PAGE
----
WASHINGTON, D.C. — Hundreds of activists and advocates gathered in the nation’s capital on October 8 as the Supreme Court of the United States heard oral arguments for three potentially landmark cases regarding LGBTQ+ discrimination in the workplace.
The justices heard testimonies from workers from New York, Michigan, and Georgia who believe they were fired because they publicly identify as gay or transgender. Currently, there are 28 states that have little or no workplace protection for the LGBTQ+ community, including: Arizona, Florida, Michigan, Ohio, and Virginia.
Despite the fact that the three cases are among the most-watched on the high court’s 2019 docket, rulings will likely not be made until next year. In the meantime, meet the members of the court who hold the fate of the LGBTQ workforce in their – somewhat questionable – hands:
John G. Roberts, Jr., Chief Justice of the United States, 64:
President George W. Bush nominated Roberts as a judge of the U.S. Court of Appeals in 2003 and two years later, nominated Roberts to fill the seat left by Sandra Day O’Connor when she announced her retirement. However, after his former boss, Chief Justice Rehnquist died, Bush withdrew his nomination in lieu of nominating him to Chief Justice of the Supreme Court of the United States. Though a conservative, Roberts has often sided with left-leaning members of the court. For instance, in 2014’s King v. Burwell, which decided upon the constitutionality of the Affordable Care Act (ACA), Roberts supported the authority of the ACA. Unlike his Republican counterparts, Roberts also decided same-sex marriage was a constitutional right in 2015’s landmark case, Obergefell v. Hodges.
Samuel A. Alito, Jr., Associate Justice, 69:
President George W. Bush nominated Alito in 2006 and he took his seat not long after. He is one of the more conservative members of the court, most known for his majority opinion in 2014’s Burwell v. Hobby Lobby. It stated family-owned corporations are exempt from laws requiring corporations to provide their female employees access to contraception coverage without cost. It was Alito’s thought that granting access to contraception infringed upon a corporation’s religious beliefs.
Stephen G. Breyer, Associate Justice, 81:
Before his two decades on the court, Breyer served as a law clerk to Justice Arthur Goldberg of the Supreme Court of the United States during the 1964 Term, as a Special Assistant to the Assistant U.S. Attorney General for Antitrust, 1965–1967, as an Assistant Special Prosecutor of the Watergate Special Prosecution Force, 1973, as Special Counsel of the U.S. Senate Judiciary Committee, 1974–1975, and as Chief Counsel of the committee, 1979–1980. He went on to teach at his alma mater, Harvard Law School just before he served as a Judge of the United States Court of Appeals for the First Circuit and as its Chief Judge until President Clinton nominated him to the court in 1994. Though he is known for a fairly strict interpretation of the constitution and he recently refused to say whether or not he was a feminist, he did vote in favor of gay marriage in 2015.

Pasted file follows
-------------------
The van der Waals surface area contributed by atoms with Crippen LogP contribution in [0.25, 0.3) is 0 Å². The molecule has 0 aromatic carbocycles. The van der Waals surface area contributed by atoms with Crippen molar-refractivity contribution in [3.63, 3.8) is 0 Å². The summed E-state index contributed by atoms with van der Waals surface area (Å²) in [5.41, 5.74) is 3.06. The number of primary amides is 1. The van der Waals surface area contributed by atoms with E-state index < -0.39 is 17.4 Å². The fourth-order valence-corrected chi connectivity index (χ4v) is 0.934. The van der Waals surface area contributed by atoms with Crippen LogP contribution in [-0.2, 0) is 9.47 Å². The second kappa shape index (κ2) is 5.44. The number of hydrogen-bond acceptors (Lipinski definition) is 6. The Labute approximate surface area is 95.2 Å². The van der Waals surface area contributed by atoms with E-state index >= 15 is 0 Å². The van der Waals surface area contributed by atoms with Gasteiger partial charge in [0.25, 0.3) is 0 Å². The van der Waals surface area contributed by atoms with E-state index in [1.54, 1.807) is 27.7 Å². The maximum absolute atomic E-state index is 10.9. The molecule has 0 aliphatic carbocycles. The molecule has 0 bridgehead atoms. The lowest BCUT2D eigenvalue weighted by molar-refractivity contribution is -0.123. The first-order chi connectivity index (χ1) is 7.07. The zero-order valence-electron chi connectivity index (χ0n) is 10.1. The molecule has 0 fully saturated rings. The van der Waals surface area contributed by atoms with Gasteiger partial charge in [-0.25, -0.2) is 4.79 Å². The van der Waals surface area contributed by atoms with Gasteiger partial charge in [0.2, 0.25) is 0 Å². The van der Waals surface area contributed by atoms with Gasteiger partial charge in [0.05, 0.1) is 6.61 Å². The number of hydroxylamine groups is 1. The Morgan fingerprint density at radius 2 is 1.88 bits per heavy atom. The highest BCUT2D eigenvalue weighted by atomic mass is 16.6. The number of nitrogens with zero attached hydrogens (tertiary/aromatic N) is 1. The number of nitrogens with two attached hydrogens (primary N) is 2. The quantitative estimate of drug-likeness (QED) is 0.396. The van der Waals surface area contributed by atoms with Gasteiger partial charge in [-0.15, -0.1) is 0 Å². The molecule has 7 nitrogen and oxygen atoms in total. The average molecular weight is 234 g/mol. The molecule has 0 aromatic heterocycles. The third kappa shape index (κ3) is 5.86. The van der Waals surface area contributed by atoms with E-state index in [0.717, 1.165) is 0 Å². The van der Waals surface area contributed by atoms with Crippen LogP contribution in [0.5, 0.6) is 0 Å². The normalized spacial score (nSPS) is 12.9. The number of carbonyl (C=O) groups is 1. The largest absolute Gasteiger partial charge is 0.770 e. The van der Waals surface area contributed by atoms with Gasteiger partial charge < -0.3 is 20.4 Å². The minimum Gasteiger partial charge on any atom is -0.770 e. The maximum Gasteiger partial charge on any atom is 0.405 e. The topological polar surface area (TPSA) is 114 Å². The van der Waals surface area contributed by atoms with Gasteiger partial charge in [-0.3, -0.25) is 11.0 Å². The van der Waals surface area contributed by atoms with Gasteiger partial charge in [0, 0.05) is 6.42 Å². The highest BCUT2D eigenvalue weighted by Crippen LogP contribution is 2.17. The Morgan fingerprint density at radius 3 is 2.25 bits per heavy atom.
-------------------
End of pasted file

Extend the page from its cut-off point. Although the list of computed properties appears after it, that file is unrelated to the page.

It’s no secret the Brooklyn-born justice has become a certified feminist icon and her own kind of celebrity. Before the court, she was a Professor of Law at Rutgers University School of Law and Columbia Law School and a fellow at the Center for Advanced Study in the Behavioral Sciences in Stanford. She was instrumental in launching the Women’s Rights Project of the American Civil Liberties Union, and served as the ACLU’s General Counsel for nearly a decade before her appointment to the United States Court of Appeals for the District of Columbia Circuit in 1980. It would be during President Clinton’s administration that she finally landed on the court. She has a history of bold dissenting. For instance, in Ledbetter v. Goodyear Tire & Rubber Co. in which the plaintiff, a female worker realized she was paid significantly less than males with identical qualifications, sued under Title VII but was denied due to a statute of limitations issue. Ginsburg not only penned a dissent that she read from the bench, but she also worked with President Obama to pass the Lilly Ledbetter Fair Pay Act of 2009, the first piece of legislation he signed. Ginsburg has proven to ally with womxn and minorities in most cases and will likely do the same in 2020.